OneOcean Response Room Briefing – Edition #11

Date: 23rd July 2020

The OneOcean team has been working on a weekly media analysis – the OneOcean Response Room briefing – that looks at the intersections between COVID-19 and environment content, the environment and ocean content, and ocean and COVID-19 content on both legacy and social media.

During the COVID-19 situation, it is important to understand the kind of conversations that are taking place, what is resonating with people and why, to ensure that our communication is as impactful as possible and – at the very least – does no harm in this sensitive time. 

The briefing provides recommendations and example materials which reflect the findings from our analysis. Find to follow a summary of the top-line findings of this week’s briefing, covering 6th-19th July, 2020.

The full OneOcean Response Room weekly briefing and supporting analysis is available to Flotilla members. If your organisation is interested in receiving this briefing, is not a member and interested in joining, please email travis@oceanprotect.org

Summary of findings

Following a four-week dip, the data gathered in the past fortnight indicates a resurgence of the volume of legacy media coverage at the COVID-19, ocean and environment intersection. Although stories around environmental protection rollbacks, disappointing government policies, plastic pollution and the climate crisis continue, there has been a reassuring return in positive content this week.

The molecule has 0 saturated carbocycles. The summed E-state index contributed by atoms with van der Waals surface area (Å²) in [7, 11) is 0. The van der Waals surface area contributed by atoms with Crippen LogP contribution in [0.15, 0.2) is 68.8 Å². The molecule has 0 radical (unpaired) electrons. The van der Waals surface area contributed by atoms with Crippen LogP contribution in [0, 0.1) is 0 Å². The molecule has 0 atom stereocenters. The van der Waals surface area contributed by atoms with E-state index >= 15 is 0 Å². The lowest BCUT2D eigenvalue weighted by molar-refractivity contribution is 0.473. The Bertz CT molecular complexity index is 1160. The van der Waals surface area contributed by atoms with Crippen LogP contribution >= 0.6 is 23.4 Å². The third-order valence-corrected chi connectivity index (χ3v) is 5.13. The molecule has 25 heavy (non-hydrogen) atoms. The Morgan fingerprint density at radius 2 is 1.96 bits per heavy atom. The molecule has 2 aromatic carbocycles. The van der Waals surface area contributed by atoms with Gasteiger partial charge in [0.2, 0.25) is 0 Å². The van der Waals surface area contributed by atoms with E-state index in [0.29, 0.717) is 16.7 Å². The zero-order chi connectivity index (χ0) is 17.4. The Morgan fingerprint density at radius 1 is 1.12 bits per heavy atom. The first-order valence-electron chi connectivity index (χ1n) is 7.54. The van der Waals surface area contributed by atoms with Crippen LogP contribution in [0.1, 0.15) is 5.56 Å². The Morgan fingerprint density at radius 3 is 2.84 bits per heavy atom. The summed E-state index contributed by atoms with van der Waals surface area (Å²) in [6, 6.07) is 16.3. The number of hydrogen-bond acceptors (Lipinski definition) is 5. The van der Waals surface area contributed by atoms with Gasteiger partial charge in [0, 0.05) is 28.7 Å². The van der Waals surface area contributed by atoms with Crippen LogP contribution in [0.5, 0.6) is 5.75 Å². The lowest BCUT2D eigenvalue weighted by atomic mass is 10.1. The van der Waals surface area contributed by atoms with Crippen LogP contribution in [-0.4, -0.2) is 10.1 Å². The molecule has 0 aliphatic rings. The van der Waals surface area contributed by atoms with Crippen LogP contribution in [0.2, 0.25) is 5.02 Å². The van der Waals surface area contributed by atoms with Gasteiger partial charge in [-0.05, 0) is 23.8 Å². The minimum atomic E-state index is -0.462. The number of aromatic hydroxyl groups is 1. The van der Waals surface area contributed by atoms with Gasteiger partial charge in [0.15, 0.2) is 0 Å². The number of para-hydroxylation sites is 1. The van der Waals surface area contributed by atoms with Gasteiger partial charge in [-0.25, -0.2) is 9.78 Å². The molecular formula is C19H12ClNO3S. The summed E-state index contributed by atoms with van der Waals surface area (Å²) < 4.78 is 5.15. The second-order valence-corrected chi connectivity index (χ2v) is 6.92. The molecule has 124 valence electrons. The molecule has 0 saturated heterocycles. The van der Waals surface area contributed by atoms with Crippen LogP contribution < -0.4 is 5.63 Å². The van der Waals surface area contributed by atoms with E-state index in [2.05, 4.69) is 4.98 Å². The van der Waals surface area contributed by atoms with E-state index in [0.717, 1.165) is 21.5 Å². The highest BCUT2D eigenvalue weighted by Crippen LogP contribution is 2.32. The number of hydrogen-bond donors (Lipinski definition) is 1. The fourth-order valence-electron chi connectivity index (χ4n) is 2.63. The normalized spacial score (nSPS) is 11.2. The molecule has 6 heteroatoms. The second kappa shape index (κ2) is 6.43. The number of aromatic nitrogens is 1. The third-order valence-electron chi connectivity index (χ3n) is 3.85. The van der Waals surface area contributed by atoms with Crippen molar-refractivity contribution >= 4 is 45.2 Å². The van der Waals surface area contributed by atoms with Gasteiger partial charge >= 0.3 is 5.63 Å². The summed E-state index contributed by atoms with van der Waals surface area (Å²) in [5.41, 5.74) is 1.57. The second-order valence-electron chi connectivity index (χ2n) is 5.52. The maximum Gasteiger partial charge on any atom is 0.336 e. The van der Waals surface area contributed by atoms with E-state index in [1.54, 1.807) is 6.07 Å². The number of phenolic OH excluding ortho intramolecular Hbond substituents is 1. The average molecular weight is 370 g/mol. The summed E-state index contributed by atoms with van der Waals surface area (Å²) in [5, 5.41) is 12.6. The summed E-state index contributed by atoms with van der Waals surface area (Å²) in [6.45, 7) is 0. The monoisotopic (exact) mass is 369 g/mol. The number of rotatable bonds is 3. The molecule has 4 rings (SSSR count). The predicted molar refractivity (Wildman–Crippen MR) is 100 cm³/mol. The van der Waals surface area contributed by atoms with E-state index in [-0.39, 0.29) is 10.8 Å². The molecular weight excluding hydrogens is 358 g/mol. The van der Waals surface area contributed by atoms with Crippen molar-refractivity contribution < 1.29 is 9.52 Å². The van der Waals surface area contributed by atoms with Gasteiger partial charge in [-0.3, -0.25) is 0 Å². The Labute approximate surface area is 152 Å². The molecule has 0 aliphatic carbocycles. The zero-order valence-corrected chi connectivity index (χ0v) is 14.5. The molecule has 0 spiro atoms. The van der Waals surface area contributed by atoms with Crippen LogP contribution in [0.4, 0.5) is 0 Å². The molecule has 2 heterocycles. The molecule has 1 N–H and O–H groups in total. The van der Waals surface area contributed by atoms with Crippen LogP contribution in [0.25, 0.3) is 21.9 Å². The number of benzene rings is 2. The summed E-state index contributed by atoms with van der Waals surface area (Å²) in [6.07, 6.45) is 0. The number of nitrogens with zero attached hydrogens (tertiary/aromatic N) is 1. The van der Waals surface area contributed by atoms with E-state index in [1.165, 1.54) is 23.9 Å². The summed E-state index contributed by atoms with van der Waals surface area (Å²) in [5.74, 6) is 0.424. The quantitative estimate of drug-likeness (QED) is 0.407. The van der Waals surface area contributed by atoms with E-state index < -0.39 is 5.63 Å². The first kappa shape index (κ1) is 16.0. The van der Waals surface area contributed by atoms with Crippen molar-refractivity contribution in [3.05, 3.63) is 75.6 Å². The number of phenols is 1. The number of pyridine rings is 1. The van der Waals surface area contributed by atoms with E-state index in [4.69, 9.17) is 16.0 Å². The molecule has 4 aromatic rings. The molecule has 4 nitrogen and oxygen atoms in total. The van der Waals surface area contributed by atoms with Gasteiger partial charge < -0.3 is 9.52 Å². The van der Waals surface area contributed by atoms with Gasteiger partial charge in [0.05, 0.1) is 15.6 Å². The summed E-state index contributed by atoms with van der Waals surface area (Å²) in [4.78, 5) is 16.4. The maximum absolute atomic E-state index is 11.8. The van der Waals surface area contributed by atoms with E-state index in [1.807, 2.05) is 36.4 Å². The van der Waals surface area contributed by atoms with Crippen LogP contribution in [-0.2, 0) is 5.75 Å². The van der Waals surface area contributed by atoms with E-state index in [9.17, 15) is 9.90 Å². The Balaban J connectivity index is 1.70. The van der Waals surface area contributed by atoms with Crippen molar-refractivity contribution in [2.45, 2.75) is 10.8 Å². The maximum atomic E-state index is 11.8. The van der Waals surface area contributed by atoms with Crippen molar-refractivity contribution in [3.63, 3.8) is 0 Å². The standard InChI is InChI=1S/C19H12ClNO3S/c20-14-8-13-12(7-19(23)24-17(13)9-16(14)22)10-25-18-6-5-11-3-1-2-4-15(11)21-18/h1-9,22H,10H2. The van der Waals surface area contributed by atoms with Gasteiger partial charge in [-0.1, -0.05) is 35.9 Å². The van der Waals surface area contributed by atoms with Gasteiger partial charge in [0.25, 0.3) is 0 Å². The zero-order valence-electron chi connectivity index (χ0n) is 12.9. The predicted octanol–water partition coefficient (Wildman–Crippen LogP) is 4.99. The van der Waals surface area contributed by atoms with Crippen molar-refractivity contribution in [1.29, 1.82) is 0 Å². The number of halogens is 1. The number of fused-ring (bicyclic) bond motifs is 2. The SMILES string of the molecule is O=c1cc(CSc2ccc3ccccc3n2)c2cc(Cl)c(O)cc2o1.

Coverage of three new reports placed nature firmly at the heart of post-COVID-19 economic recovery, with launches from Campaign for Nature, World Economic Forum, and the Ocean High Level Panel. This sense of optimism was replicated in energy by coverage of empowered environmental action by a spectrum of actors, from nuns to care workers. This briefing also saw a solid return of general ocean coverage and standalone pieces, with a high volume of aquatic species-specific articles.

On social media, however, the uplift in tone did not appear to permeate to the same extent. Plastics was replicated as a prominent issue, and content around US politics appeared to make up a large volume of the data collected.

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